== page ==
Rarely, physical injury, such as a blow to the throat, can cause epiglottitis. So can burns from drinking very hot liquids and breathing in smoke from a fire.

Symptoms like those of epiglottitis can come from:

  • Swallowing a chemical that burns the throat.
  • Swallowing an object.
  • Smoking drugs, such as crack cocaine.
  • Smoking electronic cigarettes.

Risk factors

Some factors increase the risk of getting epiglottitis, including:

  • Having a weakened immune system. An immune system weakened by illness or medicines can be more likely to get bacterial infections that may cause epiglottitis.
  • Not being fully vaccinated. Skipping vaccinations or not getting them on time can leave a child open to Haemophilus influenzae type b (Hib) and increase the risk of epiglottitis.


Epiglottitis can cause many complications, including:

  • Breathing failure. The epiglottis is a small, movable "lid" just above the larynx that prevents food and drink from entering the windpipe. Swelling of the epiglottis can completely block the airway.

    This can lead to breathing or respiratory failure. In this life-threatening condition, the level of oxygen in the blood drops very low.

  • Spreading infection. Sometimes the bacteria that cause epiglottitis cause infections in other parts of the body. Infections can include pneumonia, meningitis or a bloodstream infection.


Hib vaccine

Getting the Haemophilus influenzae type b (Hib) vaccine prevents epiglottitis caused by Hib. In the United States, children usually receive the vaccine in three or four doses:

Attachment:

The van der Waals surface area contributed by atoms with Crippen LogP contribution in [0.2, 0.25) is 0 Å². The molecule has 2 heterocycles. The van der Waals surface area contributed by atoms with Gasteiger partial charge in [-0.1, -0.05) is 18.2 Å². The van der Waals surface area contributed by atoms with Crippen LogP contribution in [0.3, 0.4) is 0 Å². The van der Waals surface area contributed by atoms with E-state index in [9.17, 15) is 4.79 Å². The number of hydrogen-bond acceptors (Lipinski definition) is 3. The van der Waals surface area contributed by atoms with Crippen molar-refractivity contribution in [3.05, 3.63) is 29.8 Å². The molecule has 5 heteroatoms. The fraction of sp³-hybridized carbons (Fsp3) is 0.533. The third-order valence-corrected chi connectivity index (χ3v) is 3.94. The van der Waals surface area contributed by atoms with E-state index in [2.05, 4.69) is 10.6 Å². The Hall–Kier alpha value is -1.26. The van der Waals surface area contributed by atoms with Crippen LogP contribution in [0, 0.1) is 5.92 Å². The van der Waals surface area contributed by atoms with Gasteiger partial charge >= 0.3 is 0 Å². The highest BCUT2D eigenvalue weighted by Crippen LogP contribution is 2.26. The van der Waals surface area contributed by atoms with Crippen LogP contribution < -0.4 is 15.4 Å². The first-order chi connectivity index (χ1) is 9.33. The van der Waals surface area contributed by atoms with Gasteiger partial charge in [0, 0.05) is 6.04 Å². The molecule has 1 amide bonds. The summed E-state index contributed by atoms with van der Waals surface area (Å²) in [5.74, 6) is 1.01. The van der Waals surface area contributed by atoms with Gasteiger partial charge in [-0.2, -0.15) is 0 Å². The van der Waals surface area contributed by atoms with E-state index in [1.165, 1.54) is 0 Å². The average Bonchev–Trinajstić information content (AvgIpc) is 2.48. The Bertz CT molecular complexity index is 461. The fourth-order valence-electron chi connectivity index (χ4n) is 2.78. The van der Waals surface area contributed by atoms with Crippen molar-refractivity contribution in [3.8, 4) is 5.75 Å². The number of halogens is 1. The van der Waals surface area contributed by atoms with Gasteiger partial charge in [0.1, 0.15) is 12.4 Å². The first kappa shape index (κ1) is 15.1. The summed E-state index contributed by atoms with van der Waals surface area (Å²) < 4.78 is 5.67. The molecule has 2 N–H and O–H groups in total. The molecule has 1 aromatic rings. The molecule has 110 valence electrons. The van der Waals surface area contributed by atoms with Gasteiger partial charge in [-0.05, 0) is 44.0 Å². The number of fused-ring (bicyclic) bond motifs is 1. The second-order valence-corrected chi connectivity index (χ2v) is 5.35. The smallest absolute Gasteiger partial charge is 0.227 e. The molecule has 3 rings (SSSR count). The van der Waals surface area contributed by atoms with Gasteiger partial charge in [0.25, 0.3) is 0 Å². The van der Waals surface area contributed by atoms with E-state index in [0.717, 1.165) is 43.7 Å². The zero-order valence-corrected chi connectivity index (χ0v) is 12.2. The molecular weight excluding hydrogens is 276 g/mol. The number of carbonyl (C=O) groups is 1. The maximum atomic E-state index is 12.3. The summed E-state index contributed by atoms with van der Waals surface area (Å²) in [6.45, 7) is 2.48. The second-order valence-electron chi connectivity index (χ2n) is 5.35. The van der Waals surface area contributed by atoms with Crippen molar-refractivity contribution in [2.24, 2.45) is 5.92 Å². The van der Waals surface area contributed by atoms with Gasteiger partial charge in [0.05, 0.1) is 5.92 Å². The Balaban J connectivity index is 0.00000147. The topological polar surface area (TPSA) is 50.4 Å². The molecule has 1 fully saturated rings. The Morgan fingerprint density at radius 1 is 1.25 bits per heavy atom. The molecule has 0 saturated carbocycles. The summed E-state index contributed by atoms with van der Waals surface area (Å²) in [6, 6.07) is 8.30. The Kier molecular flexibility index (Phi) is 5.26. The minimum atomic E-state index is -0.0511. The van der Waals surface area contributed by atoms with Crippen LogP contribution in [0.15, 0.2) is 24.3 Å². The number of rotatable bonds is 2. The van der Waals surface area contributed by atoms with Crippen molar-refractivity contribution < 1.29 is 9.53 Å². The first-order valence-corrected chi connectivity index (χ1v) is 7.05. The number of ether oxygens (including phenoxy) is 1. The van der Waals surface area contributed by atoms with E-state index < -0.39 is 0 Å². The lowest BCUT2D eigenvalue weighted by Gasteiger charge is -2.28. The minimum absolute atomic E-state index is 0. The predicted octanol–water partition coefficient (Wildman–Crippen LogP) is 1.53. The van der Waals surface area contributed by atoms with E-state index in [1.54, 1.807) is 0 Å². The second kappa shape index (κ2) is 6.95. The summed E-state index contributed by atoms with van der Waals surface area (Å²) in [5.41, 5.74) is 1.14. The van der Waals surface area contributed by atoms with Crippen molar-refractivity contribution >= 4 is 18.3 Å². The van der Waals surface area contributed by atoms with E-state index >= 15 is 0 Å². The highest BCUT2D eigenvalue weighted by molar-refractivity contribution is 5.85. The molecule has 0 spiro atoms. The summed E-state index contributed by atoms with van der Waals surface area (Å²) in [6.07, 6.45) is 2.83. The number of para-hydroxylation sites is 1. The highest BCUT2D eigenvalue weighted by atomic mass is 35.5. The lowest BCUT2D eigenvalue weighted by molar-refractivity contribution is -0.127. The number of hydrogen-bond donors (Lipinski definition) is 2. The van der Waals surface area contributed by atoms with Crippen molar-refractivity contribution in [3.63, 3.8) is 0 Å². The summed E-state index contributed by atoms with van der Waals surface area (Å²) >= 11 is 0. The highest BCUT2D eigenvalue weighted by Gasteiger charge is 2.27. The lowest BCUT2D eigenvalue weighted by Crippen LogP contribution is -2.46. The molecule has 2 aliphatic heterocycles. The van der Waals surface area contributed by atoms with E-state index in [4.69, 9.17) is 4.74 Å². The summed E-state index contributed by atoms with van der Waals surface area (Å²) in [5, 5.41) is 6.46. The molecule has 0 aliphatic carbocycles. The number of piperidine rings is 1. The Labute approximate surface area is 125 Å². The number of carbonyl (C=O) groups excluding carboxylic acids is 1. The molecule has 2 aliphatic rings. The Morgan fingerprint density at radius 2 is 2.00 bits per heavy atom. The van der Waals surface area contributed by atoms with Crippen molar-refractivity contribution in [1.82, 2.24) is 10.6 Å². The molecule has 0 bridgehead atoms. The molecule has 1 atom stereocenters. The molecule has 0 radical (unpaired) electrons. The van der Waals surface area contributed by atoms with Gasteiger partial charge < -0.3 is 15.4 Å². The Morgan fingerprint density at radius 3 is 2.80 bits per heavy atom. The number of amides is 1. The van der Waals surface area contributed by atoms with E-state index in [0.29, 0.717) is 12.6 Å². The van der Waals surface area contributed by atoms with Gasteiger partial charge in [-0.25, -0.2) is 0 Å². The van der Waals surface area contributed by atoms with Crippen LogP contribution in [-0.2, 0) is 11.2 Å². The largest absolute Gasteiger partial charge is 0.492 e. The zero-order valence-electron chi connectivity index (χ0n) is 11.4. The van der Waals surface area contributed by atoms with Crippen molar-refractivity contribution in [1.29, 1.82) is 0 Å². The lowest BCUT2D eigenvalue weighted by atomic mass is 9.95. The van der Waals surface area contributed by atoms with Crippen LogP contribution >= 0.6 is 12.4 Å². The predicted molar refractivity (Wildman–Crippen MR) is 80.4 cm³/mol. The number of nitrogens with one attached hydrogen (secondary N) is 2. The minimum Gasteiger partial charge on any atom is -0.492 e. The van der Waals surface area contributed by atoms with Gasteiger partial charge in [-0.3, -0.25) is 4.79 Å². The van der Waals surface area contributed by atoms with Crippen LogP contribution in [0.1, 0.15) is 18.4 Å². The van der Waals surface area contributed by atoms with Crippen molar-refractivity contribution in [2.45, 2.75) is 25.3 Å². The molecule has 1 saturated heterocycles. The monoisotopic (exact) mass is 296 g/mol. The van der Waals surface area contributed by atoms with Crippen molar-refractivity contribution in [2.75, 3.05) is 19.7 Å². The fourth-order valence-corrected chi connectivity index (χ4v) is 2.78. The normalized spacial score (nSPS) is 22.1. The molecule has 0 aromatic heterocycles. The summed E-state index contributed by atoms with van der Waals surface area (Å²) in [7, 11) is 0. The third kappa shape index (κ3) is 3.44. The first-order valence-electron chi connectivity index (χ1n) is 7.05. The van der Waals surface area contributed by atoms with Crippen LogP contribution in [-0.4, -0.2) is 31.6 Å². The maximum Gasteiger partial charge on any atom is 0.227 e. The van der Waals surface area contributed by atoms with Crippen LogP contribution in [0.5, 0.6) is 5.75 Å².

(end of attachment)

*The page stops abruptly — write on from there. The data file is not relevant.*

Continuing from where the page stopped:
• At 2 months.
  • At 4 months.
  • At 6 months if the child is getting the four-dose vaccine.
  • At 12 to 15 months.

Because children older than 5 and adults are less likely to develop Hib infection, they're not usually given the vaccine. But the Centers for Disease Control and Prevention recommends the vaccine for older children and adults whose immune systems are weak because of:

  • Sickle cell disease.
  • Spleen removal.
  • Chemotherapy.
  • Medicine to prevent rejection of organ or bone marrow transplants.

Vaccine side effects

  • Allergic reaction. An allergic reaction requires swift medical attention. Though rare, an allergic reaction may cause difficulty breathing, wheezing, hives, weakness, a rapid heartbeat or dizziness within minutes or hours after the shot.
  • Possible mild side effects. These include redness, warmth, swelling or pain at the injection site, and a fever.

Commonsense precautions

The Hib vaccine isn't foolproof. Some vaccinated children have had epiglottitis — and other germs can cause epiglottitis too. That's where using common sense comes in: